By definition, prostitution is the act of having sex with someone in exchange for money. Prostitution is sometimes considered a social sin, however other people still contend that it is a legitimate vocation that belongs in the public sphere. In actuality, prostitution has existed for as long as there have been men. The prostitution described in Cleland’s Fanny Hill: Memoirs of a Woman of Pleasure (1749) is done so in a way that is “”stark, naked reality”” (3) without the usual social formality that surrounds prostitution narratives. One of the evils of prostitution that emerges from Cleland’s Memoirs is rape. Fanny’s first sexual encounter is near rape (21-22). This suggests that Fanny was not psychologically prepared for her duties as a sexual object. Her early encounters in prostitution thus expose her to unwarranted physical and psychological pain as they leave her quite frightened (23).
Pornography is another evil depicted by Cleland in his Memoirs. Exposure to pornography brainwashes Fanny into becoming a sexual object. Her sexual desires become more ardent as she watches Miss Phoebe makes out with some of her clients. In the end, she is held captive watching Polly and Phoebe and bids goodbye all her fears of having sex with a man for her fears “…changed into such ardent desires, such ungovernable longings…” (36).
Prostitution also breeds infidelity. Fanny is unable to remain chaste as Mr. H’s kept woman. Mr. H finds her making out with Will one early morning; at a time she did not expect him home. (94) In her words, Fanny indicates she is unable to resist this urge for sex with Will (“For my part, a wanton toy had just taken me”, 94). It would appear that prostitution made it impossible for Fanny to learn the boundaries of social etiquette, and this costs her the status of being Mr. H’s woman. (99)
However, it seems that Cleland’s objective was to merely depict prostitution in a pornographic sense without much focus on evils associated with prostitution. Fanny, the main character in the Memoirs, appears untouched by her encounters. Perhaps it is the writer’s way of demonstrating that prostitution has been, is and shall be.
Indeed, one could say that Cleland uses Fanny’s transformation to demonstrate that prostitution has no evils. It is just what it is. Fanny begins her prostitute’s life at Mother Brown’s Brothel, changes through the time, she finds love and moves to Mrs. Jones rooming house before she is jilted. From the numerous instances of exploitation, abuse and disappointments, Fanny learns her lessons, and continues her transformation at Mr. H**’s apartment before she is caught with Will and her life takes a new turn. At her final abode in Mrs. Cole’s lodgings, Fanny is a transformed “young gentle-woman whose husband was gone to sea (…) bounded (…) strictly within the rules of decency and discretion. (188). Fanny emerges unharmed through all these experiences, as is their love with Charles. This suggests that Cleland’s stance is that prostitution has had no effect on Fanny.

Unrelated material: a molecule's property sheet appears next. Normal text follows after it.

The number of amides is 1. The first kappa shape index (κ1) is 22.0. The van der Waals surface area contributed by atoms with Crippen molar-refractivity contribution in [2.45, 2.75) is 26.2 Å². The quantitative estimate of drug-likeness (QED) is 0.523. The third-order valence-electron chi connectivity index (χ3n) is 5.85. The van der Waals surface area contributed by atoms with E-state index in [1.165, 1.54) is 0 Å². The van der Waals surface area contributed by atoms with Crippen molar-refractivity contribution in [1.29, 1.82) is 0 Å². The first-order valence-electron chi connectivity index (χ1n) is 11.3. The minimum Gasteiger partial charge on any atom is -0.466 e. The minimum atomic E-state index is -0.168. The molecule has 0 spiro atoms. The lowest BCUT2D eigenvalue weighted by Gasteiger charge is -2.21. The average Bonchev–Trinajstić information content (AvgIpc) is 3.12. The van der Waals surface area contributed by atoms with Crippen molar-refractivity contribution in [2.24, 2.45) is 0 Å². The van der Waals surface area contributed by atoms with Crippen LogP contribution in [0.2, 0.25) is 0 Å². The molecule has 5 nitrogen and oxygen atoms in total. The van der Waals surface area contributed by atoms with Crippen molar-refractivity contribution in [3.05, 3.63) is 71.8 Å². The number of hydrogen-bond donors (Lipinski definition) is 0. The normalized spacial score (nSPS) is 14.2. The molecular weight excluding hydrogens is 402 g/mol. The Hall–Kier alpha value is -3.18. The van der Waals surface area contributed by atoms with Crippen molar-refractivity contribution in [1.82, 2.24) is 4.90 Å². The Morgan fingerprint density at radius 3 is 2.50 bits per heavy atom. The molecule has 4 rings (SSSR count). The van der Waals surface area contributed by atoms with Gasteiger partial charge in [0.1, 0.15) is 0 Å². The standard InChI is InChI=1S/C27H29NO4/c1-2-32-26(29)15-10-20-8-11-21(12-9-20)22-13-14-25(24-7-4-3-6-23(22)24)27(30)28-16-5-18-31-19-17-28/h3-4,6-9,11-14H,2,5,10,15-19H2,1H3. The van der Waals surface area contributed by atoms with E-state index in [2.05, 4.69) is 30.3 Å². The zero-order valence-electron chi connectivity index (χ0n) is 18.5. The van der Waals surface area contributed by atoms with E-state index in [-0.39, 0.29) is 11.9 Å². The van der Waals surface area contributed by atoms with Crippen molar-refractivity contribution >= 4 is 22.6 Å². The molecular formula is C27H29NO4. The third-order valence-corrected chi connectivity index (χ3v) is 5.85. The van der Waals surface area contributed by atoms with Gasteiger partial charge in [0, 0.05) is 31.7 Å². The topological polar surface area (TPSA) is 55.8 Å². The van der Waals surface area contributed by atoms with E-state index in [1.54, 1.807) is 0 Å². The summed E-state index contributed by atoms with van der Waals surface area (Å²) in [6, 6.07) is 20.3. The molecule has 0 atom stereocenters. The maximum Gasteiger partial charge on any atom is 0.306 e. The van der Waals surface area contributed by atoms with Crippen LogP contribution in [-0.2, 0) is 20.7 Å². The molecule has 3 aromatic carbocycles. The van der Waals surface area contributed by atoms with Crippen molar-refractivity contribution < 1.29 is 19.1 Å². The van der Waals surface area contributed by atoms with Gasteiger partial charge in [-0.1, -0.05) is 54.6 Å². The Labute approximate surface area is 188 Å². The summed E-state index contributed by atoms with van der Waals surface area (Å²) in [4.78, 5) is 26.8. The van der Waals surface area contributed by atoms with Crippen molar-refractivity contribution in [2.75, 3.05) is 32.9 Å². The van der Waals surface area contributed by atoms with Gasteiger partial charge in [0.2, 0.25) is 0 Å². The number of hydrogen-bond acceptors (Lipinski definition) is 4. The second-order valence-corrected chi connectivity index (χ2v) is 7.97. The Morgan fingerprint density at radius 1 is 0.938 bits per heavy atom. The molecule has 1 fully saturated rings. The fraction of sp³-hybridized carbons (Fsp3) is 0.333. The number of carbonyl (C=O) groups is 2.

Is Fanny a Victim or Has She Chosen Her Profession?
From the way Fanny narrates her story, one can surmise that Fanny did not choose her profession; rather, her profession chose her. In some instances in the novel, Fanny demonstrates that she abhors her profession. She refers to her narration as being about “scandalous stages of my life” (3) and “the loose part of my life, wrote with the same liberty that I led it.” (3) She refers to her first would-be client as “the monster” (19) and “the brute”. Clearly, the negative tone of her narration suggests that Fanny did not choose the life she led. Her tone does suggest that she detested it.
Fanny is manipulated into a life of prostitution. Unfortunately, she is easy to manipulate given her background, her naivety and lack of instruction in the ways of the world. In her own words, her “…foundation in virtue was no other than a total ignorance of vice, and the shy timidity general to our sex.” (4) It is no wonder then that when the Esther Davis crosses her path, Fanny looks up to her as a role model.
Fanny’s description of her choice to leave for London as one that “has ruined more adventurers…than ever it made or advanced” suggests that she looks back at her profession as a wrong choice (5). Fanny’s choice is really no choice at all as she gropes at the only option available as offered by Esther Davis. This is leaving her, after the death of both her parents, with no one to look out for her, at the age of fifteen. She is too young and too naïve to understand the implications of her decision to go to London. Indeed, as she opts to leave for London, the nature of the service presented to her is merely a “notion” that she barely understood but that she takes up more because of her curiosity about London than because she understands what she is getting herself into. Her naivety is further confirmed when she misconstrues Miss Phoebe’s sexual advances to be “nothing but pure kindness” (13).
Thus, in light of her naivety, inadequate training in virtue, and lack of experience, one can surmise that Fanny’s choice of profession is not deliberate. She did not choose her profession. Her profession is the result of a conspiracy of circumstances. Indeed, one conclusion from reading the memoirs is that Fanny’s “scandalous life” as she calls it (3) is attributable to her failure to appreciate the restrictions of social decorum, and she is not to blame for this failure. She is a victim.
Cleland, John. Fanny Hill, Or, Memoirs of a Woman of Pleasure. Harmondsworth, Middlesex, England; New York, N.Y., U.S.A.: Penguin Books, 1985. Print.